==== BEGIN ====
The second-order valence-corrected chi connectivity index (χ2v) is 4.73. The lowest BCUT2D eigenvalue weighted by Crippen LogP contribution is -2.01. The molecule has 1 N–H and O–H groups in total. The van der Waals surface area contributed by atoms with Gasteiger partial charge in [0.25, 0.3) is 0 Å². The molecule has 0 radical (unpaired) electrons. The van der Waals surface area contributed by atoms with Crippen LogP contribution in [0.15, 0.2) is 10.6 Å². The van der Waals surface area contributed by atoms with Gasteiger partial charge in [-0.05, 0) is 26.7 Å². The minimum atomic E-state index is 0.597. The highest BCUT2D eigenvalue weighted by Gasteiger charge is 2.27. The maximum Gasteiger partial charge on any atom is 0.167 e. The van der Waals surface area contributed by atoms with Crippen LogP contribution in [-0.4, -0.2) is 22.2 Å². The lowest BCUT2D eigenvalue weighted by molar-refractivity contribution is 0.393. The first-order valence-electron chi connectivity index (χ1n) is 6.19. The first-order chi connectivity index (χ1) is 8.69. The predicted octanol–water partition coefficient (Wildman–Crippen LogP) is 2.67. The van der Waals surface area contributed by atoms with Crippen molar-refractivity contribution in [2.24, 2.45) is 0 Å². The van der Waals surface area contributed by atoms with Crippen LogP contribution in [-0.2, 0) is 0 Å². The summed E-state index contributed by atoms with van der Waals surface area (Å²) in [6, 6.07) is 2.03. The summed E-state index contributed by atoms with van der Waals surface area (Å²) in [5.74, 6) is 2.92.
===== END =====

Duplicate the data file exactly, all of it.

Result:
The second-order valence-corrected chi connectivity index (χ2v) is 4.73. The lowest BCUT2D eigenvalue weighted by Crippen LogP contribution is -2.01. The molecule has 1 N–H and O–H groups in total. The van der Waals surface area contributed by atoms with Gasteiger partial charge in [0.25, 0.3) is 0 Å². The molecule has 0 radical (unpaired) electrons. The van der Waals surface area contributed by atoms with Crippen LogP contribution in [0.15, 0.2) is 10.6 Å². The van der Waals surface area contributed by atoms with Gasteiger partial charge in [-0.05, 0) is 26.7 Å². The minimum atomic E-state index is 0.597. The highest BCUT2D eigenvalue weighted by Gasteiger charge is 2.27. The maximum Gasteiger partial charge on any atom is 0.167 e. The van der Waals surface area contributed by atoms with Crippen LogP contribution in [-0.4, -0.2) is 22.2 Å². The lowest BCUT2D eigenvalue weighted by molar-refractivity contribution is 0.393. The first-order valence-electron chi connectivity index (χ1n) is 6.19. The first-order chi connectivity index (χ1) is 8.69. The predicted octanol–water partition coefficient (Wildman–Crippen LogP) is 2.67. The van der Waals surface area contributed by atoms with Crippen molar-refractivity contribution in [2.24, 2.45) is 0 Å². The van der Waals surface area contributed by atoms with Crippen LogP contribution in [-0.2, 0) is 0 Å². The summed E-state index contributed by atoms with van der Waals surface area (Å²) in [6, 6.07) is 2.03. The summed E-state index contributed by atoms with van der Waals surface area (Å²) in [5.74, 6) is 2.92.